• sport: a sports watch can be either digital or analog. I suggest not even owning a digital watch, though, outside of athletic use. Here you can use dive watches, chronograph watches, or other larger, reliable watches. These should have a metal, rubber, or nylon band. Leather could not work in this category.

Low End (under $50):

  • Timex– been in the business a while, very affordable. I recommend them as a first watch.
  • Casio– Make some pretty solid watches, like the G-shock.
  • Swatch– well known, okay quality. the original is a classic.

Low to mid level (under $400):

  • Seiko– very good bang to buck ratio, vintage pieces are even collectable. they’re your best bet in a budget mechanical watch.
  • Skagen– their designs are popular on MFA for some reason, quality is so-so. I recommend as entry level dress watches.
  • Citizen– popular watches. Some are solar powered. I like them.

*mid range ($500-$4500+) *

  • Tissot– swiss made watches, have a long history. quality is great for the price.
  • Tag Heuer– Well known, sporty watches. The Monaco is the only one I really like.
  • Longines– classy, fantastic watches. a great value, though they’re not the watchmaker they were in the 1960s.
  • Omega– high quality, good value. The Speedmaster Professional is just about the best watch you can get in the ~$2000 price range.

High end ($3000 to $15,000+):

  • Rolex– best known, attractive designs, legendary quality. Overpriced, but retain value. Basically all models are full-fledged classics. I recommend the GMT-Master, Explorer I, and Milgauss.
  • IWC– modern, masculine, somewhat trendy watches.
  • Cartier– Overpriced, unimpressive movements. You’re buying the name, here. Still, watches like the Tank are certainly respectable.
  • Breitling– high build quality. their dials are generally too busy for me, but they’re popular watches. they use mostly ETA movements.

Very high end, the top. ($6000 to $400,000+):

  • Jaeger-LeCoultre– innovators, classic and elegant watches. Perhaps best known for their Reverso.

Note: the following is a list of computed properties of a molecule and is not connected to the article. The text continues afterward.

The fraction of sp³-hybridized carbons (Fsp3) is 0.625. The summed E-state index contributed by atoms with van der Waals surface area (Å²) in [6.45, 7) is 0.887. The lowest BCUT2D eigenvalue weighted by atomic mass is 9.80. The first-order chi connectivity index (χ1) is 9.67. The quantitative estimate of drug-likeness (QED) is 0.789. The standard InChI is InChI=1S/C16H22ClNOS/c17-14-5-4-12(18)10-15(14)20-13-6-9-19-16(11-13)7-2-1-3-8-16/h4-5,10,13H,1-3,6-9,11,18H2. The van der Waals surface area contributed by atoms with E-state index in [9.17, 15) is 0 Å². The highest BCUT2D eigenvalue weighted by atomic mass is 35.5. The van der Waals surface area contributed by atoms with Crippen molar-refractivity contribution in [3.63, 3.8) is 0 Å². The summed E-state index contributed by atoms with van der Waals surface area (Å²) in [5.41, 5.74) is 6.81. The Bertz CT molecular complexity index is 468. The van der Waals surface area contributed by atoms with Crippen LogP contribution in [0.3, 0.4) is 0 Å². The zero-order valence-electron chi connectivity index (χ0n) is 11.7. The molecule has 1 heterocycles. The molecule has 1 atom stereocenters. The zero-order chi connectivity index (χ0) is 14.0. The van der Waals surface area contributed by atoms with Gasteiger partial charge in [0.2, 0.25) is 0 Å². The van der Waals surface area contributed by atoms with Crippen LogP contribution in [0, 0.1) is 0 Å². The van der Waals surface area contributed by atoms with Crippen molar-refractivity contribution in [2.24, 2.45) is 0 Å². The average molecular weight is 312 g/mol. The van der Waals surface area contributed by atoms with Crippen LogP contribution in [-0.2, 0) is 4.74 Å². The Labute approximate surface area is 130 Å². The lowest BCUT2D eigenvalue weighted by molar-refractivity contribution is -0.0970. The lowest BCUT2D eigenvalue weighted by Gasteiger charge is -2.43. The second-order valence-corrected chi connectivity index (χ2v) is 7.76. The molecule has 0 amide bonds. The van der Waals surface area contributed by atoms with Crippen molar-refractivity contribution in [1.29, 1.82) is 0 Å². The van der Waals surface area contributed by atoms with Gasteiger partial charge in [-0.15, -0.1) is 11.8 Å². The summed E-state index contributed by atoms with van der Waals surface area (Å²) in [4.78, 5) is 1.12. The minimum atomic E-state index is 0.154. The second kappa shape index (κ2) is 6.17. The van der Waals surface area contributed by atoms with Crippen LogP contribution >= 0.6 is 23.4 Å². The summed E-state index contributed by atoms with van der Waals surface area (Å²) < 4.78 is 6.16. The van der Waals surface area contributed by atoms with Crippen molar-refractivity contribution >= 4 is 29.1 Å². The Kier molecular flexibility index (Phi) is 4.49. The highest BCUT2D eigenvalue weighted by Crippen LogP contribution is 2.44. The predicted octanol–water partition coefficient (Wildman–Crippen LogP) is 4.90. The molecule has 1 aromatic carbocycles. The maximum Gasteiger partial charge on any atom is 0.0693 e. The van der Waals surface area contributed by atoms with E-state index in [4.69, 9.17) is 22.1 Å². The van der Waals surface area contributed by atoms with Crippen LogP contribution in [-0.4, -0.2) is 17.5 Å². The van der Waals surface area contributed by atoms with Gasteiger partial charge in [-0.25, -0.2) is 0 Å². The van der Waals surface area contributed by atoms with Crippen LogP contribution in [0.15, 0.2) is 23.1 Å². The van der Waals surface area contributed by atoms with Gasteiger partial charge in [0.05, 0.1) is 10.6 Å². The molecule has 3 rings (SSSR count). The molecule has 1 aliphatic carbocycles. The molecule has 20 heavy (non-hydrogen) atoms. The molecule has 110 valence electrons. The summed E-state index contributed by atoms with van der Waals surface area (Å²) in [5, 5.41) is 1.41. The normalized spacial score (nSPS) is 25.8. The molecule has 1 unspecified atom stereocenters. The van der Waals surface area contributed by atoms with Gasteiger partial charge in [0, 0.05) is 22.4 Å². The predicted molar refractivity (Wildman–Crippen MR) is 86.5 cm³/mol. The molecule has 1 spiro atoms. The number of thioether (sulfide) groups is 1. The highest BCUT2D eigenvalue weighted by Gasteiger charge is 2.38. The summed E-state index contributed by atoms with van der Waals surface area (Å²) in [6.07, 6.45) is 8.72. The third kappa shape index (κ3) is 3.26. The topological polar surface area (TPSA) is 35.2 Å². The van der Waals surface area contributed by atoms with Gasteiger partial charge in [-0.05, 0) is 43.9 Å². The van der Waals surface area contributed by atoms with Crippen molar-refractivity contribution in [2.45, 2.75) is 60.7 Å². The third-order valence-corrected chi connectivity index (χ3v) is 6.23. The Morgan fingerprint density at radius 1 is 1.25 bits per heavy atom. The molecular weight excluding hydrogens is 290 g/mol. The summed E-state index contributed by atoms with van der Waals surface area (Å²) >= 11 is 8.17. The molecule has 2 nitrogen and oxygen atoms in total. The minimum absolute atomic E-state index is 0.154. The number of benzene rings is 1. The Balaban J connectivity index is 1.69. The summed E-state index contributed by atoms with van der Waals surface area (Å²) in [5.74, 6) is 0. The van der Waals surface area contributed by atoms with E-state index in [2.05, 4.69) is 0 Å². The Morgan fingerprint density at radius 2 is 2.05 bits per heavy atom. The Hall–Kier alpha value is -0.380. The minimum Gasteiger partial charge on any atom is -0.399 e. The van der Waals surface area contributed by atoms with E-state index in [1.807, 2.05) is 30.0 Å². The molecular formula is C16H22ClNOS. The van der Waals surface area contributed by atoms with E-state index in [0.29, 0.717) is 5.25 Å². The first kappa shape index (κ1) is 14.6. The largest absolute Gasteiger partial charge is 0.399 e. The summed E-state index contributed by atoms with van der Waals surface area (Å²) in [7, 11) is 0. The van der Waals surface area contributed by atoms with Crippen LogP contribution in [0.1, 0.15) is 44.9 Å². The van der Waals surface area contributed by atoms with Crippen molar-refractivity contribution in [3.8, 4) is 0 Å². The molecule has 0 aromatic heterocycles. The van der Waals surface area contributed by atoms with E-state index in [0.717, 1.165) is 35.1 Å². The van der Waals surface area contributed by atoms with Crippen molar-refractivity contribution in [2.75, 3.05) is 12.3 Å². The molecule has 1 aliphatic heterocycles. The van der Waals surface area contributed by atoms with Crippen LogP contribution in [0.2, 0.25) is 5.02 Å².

• Glashutte Original 

    – one of two non-swiss watchmaker in this category, this German brand makes complicated watches. Based in the city of Glashutte. very good value.

  • A Lange & Sohne 

    – some fine, complicated and impressive watches, A German-based company that produces some of the finest watches in the world.

  • Patek Philippe 

    – Accepted as the very best watchmakers of all. perhaps their watchmaking isn’t as impressive as A Lange & Sohne’s, but in my opinion, their elegance and class is unmatched.


  • Low-end: I’d get a Seiko 5 or a Citizen Eco-drive. Timex’s Easy Reader is also popular and very affordable.
  • mid/low end: I’d check out the ETA-based Hamiltons, Tissots, and Longines.
  • mid range- Look for Stowa Antea or Nomos.
  • high-end: Rolex Submariner or Omega Speedmaster Professional.
  • Very high-end: Audemars Piguet Royal Oak, JLC Reverso, or Glashutte Original’s Sixties line.

On vintage watches:

A vintage watch is a watch that is at least 30 years old. Desirable to both watch connoisseurs and antique collectors, these are windows into an era gone by. Note that they require annual servicing, and will be more delicate and less accurate than newer watches. Nonetheless, a vintage watch is a wonderful thing. They can be had anywhere from $100 to $2000 or more, depending on the material, brand, and historical value. I’d advise a man to get a vintage watch only after having a serviceable, reliable modern watch.

watches to avoid

You should never buy a replica watch. If you can’t afford the real thing, don’t buy a fake. Just don’t. Also, avoid overpriced fashion watches. Burberry and Armani may make some nice clothes, buy they don’t know the first thing about watchmaking. These luxury companies charge upwards of $400 for essentially a $30 watch. Don’t buy one unless you can get a deep discount.